Every metal sheet used for shipbuilding has a minimal thickness of 6 mm. The hull of a contemporary cruise or container ship comprises a vast number of metal sheets of different dimensions which are welded together on all sides seamlessly. Thus each piece of steel contributes to the global load-bearing properties of the hull. This construction method leads to enormous structural weights that in consequence increase production costs and energy consumption at sea during the whole period of use. Which alternative construction method could avoid these disadvantages?
The RES-Ship With Composite Structure introduces a systematic separation of the loadbearing structure and the envelope structure into shipbuilding. The method of splitting the hull in separate building systems each specialized and optimized to fulfill its proper purpose allows a reduction of the overall steel construction weight by 30%. The new plan reveals a primary loadbearing structure and a secondary loadbearing system for interior construction. A tube structure is formed with the underwater hull of the ship as a bottom chord and the upper deck as an upper chord held apart by diagonal struts surrounding an uninterrupted hollow space free for various interior installations. The interior structure consists of columns, beams and lightweight decks made of corrugated steel sheets.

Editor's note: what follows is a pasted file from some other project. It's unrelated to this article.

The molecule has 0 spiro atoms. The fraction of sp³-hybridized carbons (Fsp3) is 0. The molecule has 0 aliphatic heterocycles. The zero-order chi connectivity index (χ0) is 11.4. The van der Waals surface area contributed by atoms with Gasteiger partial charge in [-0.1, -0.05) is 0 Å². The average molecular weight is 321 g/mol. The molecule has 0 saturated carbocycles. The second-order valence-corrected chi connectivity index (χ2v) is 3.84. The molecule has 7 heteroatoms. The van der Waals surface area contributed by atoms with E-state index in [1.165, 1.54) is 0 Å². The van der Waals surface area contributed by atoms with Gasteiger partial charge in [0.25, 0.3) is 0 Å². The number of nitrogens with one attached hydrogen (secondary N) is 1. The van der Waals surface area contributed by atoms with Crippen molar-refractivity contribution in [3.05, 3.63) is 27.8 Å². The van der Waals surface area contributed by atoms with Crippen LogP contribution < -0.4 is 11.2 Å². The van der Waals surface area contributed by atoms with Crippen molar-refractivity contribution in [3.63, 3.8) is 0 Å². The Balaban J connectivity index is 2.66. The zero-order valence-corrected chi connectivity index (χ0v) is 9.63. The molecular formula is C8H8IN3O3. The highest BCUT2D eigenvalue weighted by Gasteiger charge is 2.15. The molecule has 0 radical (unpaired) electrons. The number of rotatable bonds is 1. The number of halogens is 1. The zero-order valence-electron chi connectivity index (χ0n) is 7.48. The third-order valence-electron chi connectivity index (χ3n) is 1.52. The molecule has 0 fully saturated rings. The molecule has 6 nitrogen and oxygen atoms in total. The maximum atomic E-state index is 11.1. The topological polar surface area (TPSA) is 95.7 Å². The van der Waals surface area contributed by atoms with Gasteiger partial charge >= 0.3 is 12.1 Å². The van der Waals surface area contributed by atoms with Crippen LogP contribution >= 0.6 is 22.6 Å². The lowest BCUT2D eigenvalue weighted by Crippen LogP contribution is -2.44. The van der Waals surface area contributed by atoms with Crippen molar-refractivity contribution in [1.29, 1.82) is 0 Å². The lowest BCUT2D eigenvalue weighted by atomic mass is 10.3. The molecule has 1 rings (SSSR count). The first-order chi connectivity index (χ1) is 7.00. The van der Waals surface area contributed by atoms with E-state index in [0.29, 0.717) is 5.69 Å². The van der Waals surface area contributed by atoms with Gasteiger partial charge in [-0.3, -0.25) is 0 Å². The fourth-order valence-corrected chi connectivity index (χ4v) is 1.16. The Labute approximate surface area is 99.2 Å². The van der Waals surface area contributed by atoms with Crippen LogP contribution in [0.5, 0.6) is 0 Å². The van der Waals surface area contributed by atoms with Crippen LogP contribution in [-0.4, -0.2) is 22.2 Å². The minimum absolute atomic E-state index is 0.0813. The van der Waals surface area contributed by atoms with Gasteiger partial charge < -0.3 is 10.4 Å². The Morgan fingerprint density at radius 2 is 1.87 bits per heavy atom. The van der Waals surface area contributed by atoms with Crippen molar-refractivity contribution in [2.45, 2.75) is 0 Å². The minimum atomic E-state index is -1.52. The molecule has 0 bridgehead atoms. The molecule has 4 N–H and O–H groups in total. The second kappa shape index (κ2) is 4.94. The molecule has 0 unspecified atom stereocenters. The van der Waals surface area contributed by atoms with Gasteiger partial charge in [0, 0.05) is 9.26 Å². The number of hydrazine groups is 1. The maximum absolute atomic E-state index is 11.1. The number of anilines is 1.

- Reduction of the steel construction weight >30%
- Introduction of industrial building methods into shipbuilding
- Maximum flexibility for the interior construction
- Reduction of the running costs with lightweight structures
- Cruise ships
- Container ships